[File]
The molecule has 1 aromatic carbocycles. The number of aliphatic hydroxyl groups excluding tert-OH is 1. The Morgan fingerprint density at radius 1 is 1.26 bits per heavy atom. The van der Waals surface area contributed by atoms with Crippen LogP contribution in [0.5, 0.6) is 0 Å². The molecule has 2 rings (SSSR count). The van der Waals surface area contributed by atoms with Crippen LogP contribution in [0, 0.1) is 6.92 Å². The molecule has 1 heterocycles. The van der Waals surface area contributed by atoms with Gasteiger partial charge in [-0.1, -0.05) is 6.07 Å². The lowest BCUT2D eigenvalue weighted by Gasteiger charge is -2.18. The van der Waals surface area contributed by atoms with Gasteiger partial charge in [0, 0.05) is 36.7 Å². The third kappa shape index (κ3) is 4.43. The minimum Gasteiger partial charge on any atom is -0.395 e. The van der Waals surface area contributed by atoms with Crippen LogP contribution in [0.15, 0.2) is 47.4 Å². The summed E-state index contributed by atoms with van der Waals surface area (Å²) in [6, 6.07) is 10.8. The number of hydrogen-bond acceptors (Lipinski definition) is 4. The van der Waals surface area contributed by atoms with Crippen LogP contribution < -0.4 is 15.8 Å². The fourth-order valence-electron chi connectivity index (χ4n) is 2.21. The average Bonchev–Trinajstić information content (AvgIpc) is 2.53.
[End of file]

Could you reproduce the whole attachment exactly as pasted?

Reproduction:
The molecule has 1 aromatic carbocycles. The number of aliphatic hydroxyl groups excluding tert-OH is 1. The Morgan fingerprint density at radius 1 is 1.26 bits per heavy atom. The van der Waals surface area contributed by atoms with Crippen LogP contribution in [0.5, 0.6) is 0 Å². The molecule has 2 rings (SSSR count). The van der Waals surface area contributed by atoms with Crippen LogP contribution in [0, 0.1) is 6.92 Å². The molecule has 1 heterocycles. The van der Waals surface area contributed by atoms with Gasteiger partial charge in [-0.1, -0.05) is 6.07 Å². The lowest BCUT2D eigenvalue weighted by Gasteiger charge is -2.18. The van der Waals surface area contributed by atoms with Gasteiger partial charge in [0, 0.05) is 36.7 Å². The third kappa shape index (κ3) is 4.43. The minimum Gasteiger partial charge on any atom is -0.395 e. The van der Waals surface area contributed by atoms with Crippen LogP contribution in [0.15, 0.2) is 47.4 Å². The summed E-state index contributed by atoms with van der Waals surface area (Å²) in [6, 6.07) is 10.8. The number of hydrogen-bond acceptors (Lipinski definition) is 4. The van der Waals surface area contributed by atoms with Crippen LogP contribution < -0.4 is 15.8 Å². The fourth-order valence-electron chi connectivity index (χ4n) is 2.21. The average Bonchev–Trinajstić information content (AvgIpc) is 2.53.